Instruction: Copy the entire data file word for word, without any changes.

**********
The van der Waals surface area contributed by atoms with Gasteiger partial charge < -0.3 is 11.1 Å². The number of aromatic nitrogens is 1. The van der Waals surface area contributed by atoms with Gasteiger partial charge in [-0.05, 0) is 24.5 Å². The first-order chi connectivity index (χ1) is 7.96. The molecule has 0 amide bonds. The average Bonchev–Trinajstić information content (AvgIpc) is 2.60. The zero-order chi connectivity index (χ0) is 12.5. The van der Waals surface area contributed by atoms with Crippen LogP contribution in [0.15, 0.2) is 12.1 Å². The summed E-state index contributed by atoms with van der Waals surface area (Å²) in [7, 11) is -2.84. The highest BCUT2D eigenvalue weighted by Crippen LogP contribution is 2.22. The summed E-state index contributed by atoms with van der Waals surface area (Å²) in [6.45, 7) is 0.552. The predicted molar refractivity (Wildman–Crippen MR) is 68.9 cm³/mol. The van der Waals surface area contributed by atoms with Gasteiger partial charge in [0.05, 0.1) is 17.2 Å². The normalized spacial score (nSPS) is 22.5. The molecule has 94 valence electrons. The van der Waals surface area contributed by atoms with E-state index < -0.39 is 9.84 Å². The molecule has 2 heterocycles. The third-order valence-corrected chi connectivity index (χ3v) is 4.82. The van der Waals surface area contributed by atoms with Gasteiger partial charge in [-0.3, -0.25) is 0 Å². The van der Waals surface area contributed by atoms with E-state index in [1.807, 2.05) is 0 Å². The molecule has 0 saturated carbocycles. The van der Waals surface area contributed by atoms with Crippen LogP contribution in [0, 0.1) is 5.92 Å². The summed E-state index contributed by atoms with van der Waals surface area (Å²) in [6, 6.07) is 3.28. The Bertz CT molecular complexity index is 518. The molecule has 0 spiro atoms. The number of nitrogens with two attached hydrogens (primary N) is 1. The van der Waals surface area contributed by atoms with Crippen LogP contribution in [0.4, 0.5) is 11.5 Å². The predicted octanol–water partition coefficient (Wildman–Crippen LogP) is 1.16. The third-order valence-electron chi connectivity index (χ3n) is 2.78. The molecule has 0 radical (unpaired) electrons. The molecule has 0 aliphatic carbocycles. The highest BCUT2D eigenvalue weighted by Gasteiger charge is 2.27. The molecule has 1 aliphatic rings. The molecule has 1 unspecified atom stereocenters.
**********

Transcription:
The van der Waals surface area contributed by atoms with Gasteiger partial charge < -0.3 is 11.1 Å². The number of aromatic nitrogens is 1. The van der Waals surface area contributed by atoms with Gasteiger partial charge in [-0.05, 0) is 24.5 Å². The first-order chi connectivity index (χ1) is 7.96. The molecule has 0 amide bonds. The average Bonchev–Trinajstić information content (AvgIpc) is 2.60. The zero-order chi connectivity index (χ0) is 12.5. The van der Waals surface area contributed by atoms with Crippen LogP contribution in [0.15, 0.2) is 12.1 Å². The summed E-state index contributed by atoms with van der Waals surface area (Å²) in [7, 11) is -2.84. The highest BCUT2D eigenvalue weighted by Crippen LogP contribution is 2.22. The summed E-state index contributed by atoms with van der Waals surface area (Å²) in [6.45, 7) is 0.552. The predicted molar refractivity (Wildman–Crippen MR) is 68.9 cm³/mol. The van der Waals surface area contributed by atoms with Gasteiger partial charge in [0.05, 0.1) is 17.2 Å². The normalized spacial score (nSPS) is 22.5. The molecule has 94 valence electrons. The van der Waals surface area contributed by atoms with E-state index < -0.39 is 9.84 Å². The molecule has 2 heterocycles. The third-order valence-corrected chi connectivity index (χ3v) is 4.82. The van der Waals surface area contributed by atoms with Gasteiger partial charge in [-0.3, -0.25) is 0 Å². The van der Waals surface area contributed by atoms with E-state index in [1.807, 2.05) is 0 Å². The molecule has 0 saturated carbocycles. The van der Waals surface area contributed by atoms with Crippen LogP contribution in [0, 0.1) is 5.92 Å². The summed E-state index contributed by atoms with van der Waals surface area (Å²) in [6, 6.07) is 3.28. The Bertz CT molecular complexity index is 518. The molecule has 0 spiro atoms. The number of nitrogens with two attached hydrogens (primary N) is 1. The van der Waals surface area contributed by atoms with Crippen LogP contribution in [0.4, 0.5) is 11.5 Å². The predicted octanol–water partition coefficient (Wildman–Crippen LogP) is 1.16. The third-order valence-electron chi connectivity index (χ3n) is 2.78. The molecule has 0 radical (unpaired) electrons. The molecule has 0 aliphatic carbocycles. The highest BCUT2D eigenvalue weighted by Gasteiger charge is 2.27. The molecule has 1 aliphatic rings. The molecule has 1 unspecified atom stereocenters.